Tyler is an under 14 prizewinner dancer who is competing in the traditional set competition at the upcoming Oireachtas. He has dance class tomorrow evening from 6:30pm to 7:30pm and is often thinking about his goal of placing in the top 5 at Oireachtas. Before going to bed, Tyler writes down in his dance notebook what he aims to work on in his class tomorrow: Turnout and timing. He sleeps with his cell phone charging across the room so that it doesn’t disturb him, and he gets about 7 restful hours of sleep before school the next day. He eats breakfast before catching the bus and feels focused and energized during his classes. After school, he leaves his phone in his room and completes his homework in the kitchen, taking a few short breaks to stretch his legs and eat. With all his work done, he prepares for dance class by doing a quick stretching routine and reviewing his notes from the previous practice. Tyler is very focused in the dance studio for the full hour of class. He is alert while dancing and feels each move, carefully remembering where his feet must be placed at every moment of the dance. When he makes mistakes or receives feedback from his teachers, he makes a note in his journal. He also watches and cheers on his classmates and politely asks his teachers any questions that come up during class. When he catches himself thinking about tomorrow’s schoolwork or the mess he needs to clean in his room, he refocuses his attention on a drill or stretch. By the end of class, he feels more confident with his dancing than he did before.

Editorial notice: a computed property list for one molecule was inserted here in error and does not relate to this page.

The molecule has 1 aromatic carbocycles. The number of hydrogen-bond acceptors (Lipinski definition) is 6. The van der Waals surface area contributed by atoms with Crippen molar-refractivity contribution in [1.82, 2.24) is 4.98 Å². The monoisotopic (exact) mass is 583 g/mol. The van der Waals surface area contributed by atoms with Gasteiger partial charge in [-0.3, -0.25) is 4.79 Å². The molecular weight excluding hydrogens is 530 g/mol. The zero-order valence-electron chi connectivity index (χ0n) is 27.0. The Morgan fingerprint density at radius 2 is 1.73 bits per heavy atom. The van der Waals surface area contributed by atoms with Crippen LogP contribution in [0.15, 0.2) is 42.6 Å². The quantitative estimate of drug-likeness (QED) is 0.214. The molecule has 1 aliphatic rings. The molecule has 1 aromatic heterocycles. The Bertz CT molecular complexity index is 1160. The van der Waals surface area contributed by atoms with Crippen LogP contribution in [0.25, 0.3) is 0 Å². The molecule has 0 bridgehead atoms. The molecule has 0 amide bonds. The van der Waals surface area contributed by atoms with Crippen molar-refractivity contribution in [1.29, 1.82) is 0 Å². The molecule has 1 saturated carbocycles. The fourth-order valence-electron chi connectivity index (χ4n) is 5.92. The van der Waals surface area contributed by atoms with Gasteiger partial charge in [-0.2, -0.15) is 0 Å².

After reading about Tyler’s day, do you think he was mindfully present in his dance class, and why?

Just like Mary, Tyler attended class on time and completed the dancing that he was asked to perform, but what distinguishes his class experience from Mary’s is his focus, preparation, and intentional practice of making the most out of his studio time no matter what else he faced in his daily life. Tyler committed to nutrition and a homework schedule that allowed him to attend dance without the stress of outstanding work. He recognized his phone was a distraction and developed the habit of moving it away when needed, such as during bedtime and homework. He took breaks while working so that he wouldn’t burnout or become stiff, and when he walked into the dance studio he was able to effectively apply effort toward improving his dancing. Because he was goal-oriented, mindful, and attentive to his body’s needs, Tyler truly showed up to dance class.

Your time in the studio in front of your instructor is arguably the most valuable training opportunity you will ever have throughout your entire dance career, but that high potential for growth in class won’t be reached unless you develop a reliable, healthy routine that enables you to mindfully engage. Take time to reflect on your current relationship with dance class. Notice if you start to zone out for long periods of time or anxiously check the clock waiting for class to end. Try to pay attention to your automatic emotional responses when your teachers challenge or correct you. If in-class training exercises and routines consistently make you feel anxious, angry, hopeless, or impatient, that's a sign that your emotional relationship with studio time needs some attention. Start with self-reflection and initiating communication with your teachers so that you can voice your concerns and be supported in addressing them. Being open about your fears and needs is a necessary, vulnerable step to take in the process of building confidence, efficiency, and strength.

Showing up for Practice at Home